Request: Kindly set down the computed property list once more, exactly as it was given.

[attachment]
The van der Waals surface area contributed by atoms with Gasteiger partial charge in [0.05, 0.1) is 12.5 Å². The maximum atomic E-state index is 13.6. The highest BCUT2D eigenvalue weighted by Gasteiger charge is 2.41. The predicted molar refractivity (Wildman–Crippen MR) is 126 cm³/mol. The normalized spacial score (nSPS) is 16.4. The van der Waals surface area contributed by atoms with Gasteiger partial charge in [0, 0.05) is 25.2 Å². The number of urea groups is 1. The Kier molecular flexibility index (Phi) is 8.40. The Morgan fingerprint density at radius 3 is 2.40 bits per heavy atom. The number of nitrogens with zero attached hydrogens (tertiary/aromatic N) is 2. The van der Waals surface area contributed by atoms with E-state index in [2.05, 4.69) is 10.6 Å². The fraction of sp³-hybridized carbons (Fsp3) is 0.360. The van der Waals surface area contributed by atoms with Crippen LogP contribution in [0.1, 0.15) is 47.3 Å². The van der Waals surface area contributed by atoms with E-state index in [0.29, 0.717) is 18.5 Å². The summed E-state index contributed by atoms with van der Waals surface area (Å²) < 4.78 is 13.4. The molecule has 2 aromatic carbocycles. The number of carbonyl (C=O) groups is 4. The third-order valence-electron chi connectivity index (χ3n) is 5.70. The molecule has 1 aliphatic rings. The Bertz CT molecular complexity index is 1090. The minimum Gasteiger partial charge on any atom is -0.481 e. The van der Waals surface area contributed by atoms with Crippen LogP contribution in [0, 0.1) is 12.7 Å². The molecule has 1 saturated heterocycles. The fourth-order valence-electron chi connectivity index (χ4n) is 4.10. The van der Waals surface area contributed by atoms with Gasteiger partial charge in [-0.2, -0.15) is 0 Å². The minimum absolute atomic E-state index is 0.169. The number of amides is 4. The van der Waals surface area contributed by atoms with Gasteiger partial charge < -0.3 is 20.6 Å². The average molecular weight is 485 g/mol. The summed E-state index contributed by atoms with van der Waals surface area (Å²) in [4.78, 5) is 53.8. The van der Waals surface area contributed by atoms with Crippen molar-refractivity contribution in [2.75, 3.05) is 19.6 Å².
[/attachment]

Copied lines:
The van der Waals surface area contributed by atoms with Gasteiger partial charge in [0.05, 0.1) is 12.5 Å². The maximum atomic E-state index is 13.6. The highest BCUT2D eigenvalue weighted by Gasteiger charge is 2.41. The predicted molar refractivity (Wildman–Crippen MR) is 126 cm³/mol. The normalized spacial score (nSPS) is 16.4. The van der Waals surface area contributed by atoms with Gasteiger partial charge in [0, 0.05) is 25.2 Å². The number of urea groups is 1. The Kier molecular flexibility index (Phi) is 8.40. The Morgan fingerprint density at radius 3 is 2.40 bits per heavy atom. The number of nitrogens with zero attached hydrogens (tertiary/aromatic N) is 2. The van der Waals surface area contributed by atoms with E-state index in [2.05, 4.69) is 10.6 Å². The fraction of sp³-hybridized carbons (Fsp3) is 0.360. The van der Waals surface area contributed by atoms with Crippen LogP contribution in [0.1, 0.15) is 47.3 Å². The van der Waals surface area contributed by atoms with E-state index in [0.29, 0.717) is 18.5 Å². The summed E-state index contributed by atoms with van der Waals surface area (Å²) < 4.78 is 13.4. The molecule has 2 aromatic carbocycles. The number of carbonyl (C=O) groups is 4. The third-order valence-electron chi connectivity index (χ3n) is 5.70. The molecule has 1 aliphatic rings. The Bertz CT molecular complexity index is 1090. The minimum Gasteiger partial charge on any atom is -0.481 e. The van der Waals surface area contributed by atoms with Crippen LogP contribution in [0, 0.1) is 12.7 Å². The molecule has 1 saturated heterocycles. The fourth-order valence-electron chi connectivity index (χ4n) is 4.10. The van der Waals surface area contributed by atoms with Gasteiger partial charge in [-0.2, -0.15) is 0 Å². The minimum absolute atomic E-state index is 0.169. The number of amides is 4. The van der Waals surface area contributed by atoms with Gasteiger partial charge < -0.3 is 20.6 Å². The average molecular weight is 485 g/mol. The summed E-state index contributed by atoms with van der Waals surface area (Å²) in [4.78, 5) is 53.8. The van der Waals surface area contributed by atoms with Crippen molar-refractivity contribution in [2.75, 3.05) is 19.6 Å².